Wednesday, 30 September 2015

Bearded Blog 20.15 #10: The Best Beards In The [B]oetry Business

Does the poet grow Beard, or does the Beard grow [the skill] of the poet?
Is there a direct correlations between the length and strength of a poet’s Beard and their Words?
Can you define poets into subcategories of genre based upon their facial hair?
Some of these questions are for a longer dissertation.  Possibly a PhD study.  Talk show.
But here are some of my fav Beards on the poetry scene, and the faces, mouths, tongues and brains that sit, tight, protected behind the hairs like gnawing tigers in jungles of Saying Things.

Jack ‘Jack Dean’ Dean
Theatre-maker and word throwing Jack Dean has an imagination like a vicious animal constantly sniggering, jigging and rerigging mighty pirate ships bound for the world of Wha…?!  When he performs, your brain feels like it’s Wonder Woman, arms flailing in trying to catch each bullet flying forth with your bullet-proof magical bracelets.  The bullets are Jack’s words.  It’s no surprise then, that Jack’s Beard is like a fuzzy Critter clinging to his chin.  Not so wild it could be a threat to you, but possibly a danger to your lower brain functions, to the darkest recess of your imagination, to your children and their children.
Beard rating:  10/10

Dan ‘Nerdsmith’ Simpson
@ DanSimpsonPoet
Dubbed by many, if not all, as The Bearded Blur Of The Edinburgh Fringe 2015, Dan is one of life’s Doers, a man with lots of spinning plates, lots of skills and lots of energy.  How he took the time out of his busy schedule to grow his Beard, who, if none, can say.  Perhaps some kind of chrono-structural-warping serum?  In any event, Dan’s poetry is packed with wordplay, carefully co-ordinated and crafted with the same pains as Administrators construct their oh so important spreadsheets.  This precise geeky care is reflected in a highly preserved and prized Beard that all 13 year-old nerds dream of one day obtaining.
Beard rating:  10/10

Monkey ‘Matt Panesh’ Poet
Watch out!  He’s about!  The madcap antics of Monkey Poet belong on some kind of television show broadcast kate at night, beloved in cult circles by stoners and your brother’s strange mate.  Monkey poet is all limbs and spittle, an assault of words, most of them either rude, crude or both.  Monkey Poet fuzzy beard is a loveably sprawl of tangled barbed-wire, the kind of Beard you might lose your kite in.  Behind that smiley friendly face often see down Niddry Street with wise/safe advice and pint/two pints in hand(s) lurks the filthy mind of a manic mucky monkey and this is reflected in Monkey Poet’s Beard, scruffy but lovely, warped but warm, hairy, a wee bit scary.  Highly sweary lumberjack.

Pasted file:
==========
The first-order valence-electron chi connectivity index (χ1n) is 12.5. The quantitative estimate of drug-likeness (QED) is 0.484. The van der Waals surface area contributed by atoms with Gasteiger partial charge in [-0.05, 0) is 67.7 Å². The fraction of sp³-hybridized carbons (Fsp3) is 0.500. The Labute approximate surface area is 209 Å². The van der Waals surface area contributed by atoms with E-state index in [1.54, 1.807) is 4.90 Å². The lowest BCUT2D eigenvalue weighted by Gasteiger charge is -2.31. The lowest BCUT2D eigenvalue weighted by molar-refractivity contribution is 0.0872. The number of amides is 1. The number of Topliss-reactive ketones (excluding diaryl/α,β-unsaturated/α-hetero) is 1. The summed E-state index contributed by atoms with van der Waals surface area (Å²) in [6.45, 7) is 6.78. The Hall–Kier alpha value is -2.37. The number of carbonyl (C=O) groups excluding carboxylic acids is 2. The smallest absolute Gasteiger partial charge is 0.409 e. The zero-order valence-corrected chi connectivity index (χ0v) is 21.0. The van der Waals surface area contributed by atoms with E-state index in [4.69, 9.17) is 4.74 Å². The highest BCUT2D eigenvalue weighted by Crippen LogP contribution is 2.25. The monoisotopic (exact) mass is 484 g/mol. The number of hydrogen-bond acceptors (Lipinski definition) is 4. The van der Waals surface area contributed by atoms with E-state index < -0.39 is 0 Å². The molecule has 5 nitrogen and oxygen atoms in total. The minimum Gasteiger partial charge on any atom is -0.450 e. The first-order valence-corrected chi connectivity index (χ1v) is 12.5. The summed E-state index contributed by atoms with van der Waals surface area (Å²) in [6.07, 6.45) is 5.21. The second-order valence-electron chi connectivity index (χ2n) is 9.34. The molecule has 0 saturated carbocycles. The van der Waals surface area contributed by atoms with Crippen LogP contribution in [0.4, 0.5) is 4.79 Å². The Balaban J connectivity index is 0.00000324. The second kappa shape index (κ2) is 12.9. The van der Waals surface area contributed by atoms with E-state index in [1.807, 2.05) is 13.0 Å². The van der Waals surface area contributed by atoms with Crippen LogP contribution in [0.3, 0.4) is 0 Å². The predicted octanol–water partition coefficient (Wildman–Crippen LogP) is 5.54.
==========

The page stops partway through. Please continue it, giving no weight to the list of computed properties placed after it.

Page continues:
Beard rating:  10/10

Tim ‘Honours The Beard’ Clare
You know when you’re out and about on a dark story night, and you see a man build an effigy in the local park?  When you see them curse the Gods up high, tear off their clothes in a fury to match the heavens themselves? Then, with all the rage of Hell, you see the man set the effigy alight and dance around the flames like a small child at a Wedding Disco?  Then, you realise, in the light of the flame, the effigy turns out to be a twig-based replica of YOU.  Then the man turns around, catches your eyes and your brain screams RUN?  Well that’s what it’s like watching Tim Clare perform poetry.  And his Beard, at first glance, is fairly short, trimmed, neat and acceptable.  But then, on closer inspection, it’s the kind of Beard that could snap at any moment, grow like a Beanstalk, reach out and strangle your brain.  In a good way.
Beard rating:  10/10

Stu ‘Free Stone’ Freestone
Stu doesn’t have a Beard, he kind of has a little bit of stubbly fluff.  That’s OK, cos we like him regardless.
Beard rating:  10/10

David ‘Don’t leave the door a’ Jarman
The kind of Beard you’d see in the Minster Inn on a Tuesday night.  The kind of Beard that takes you for a pint, talks sense and then talks shit.  The kind of Beard you could trust to pay you back a fiver.  The kind of Beard that tells you that, yeah, you might have put on a few pounds but don’t worry about it, have another pint, you look great anyway.  The kind of Beard that would lose at darts to make you feel better.  The kind of Beard that you wouldn’t get in Star Wars. The kind of poet who rambles and speaks sense with every line.
Beard rating 10/10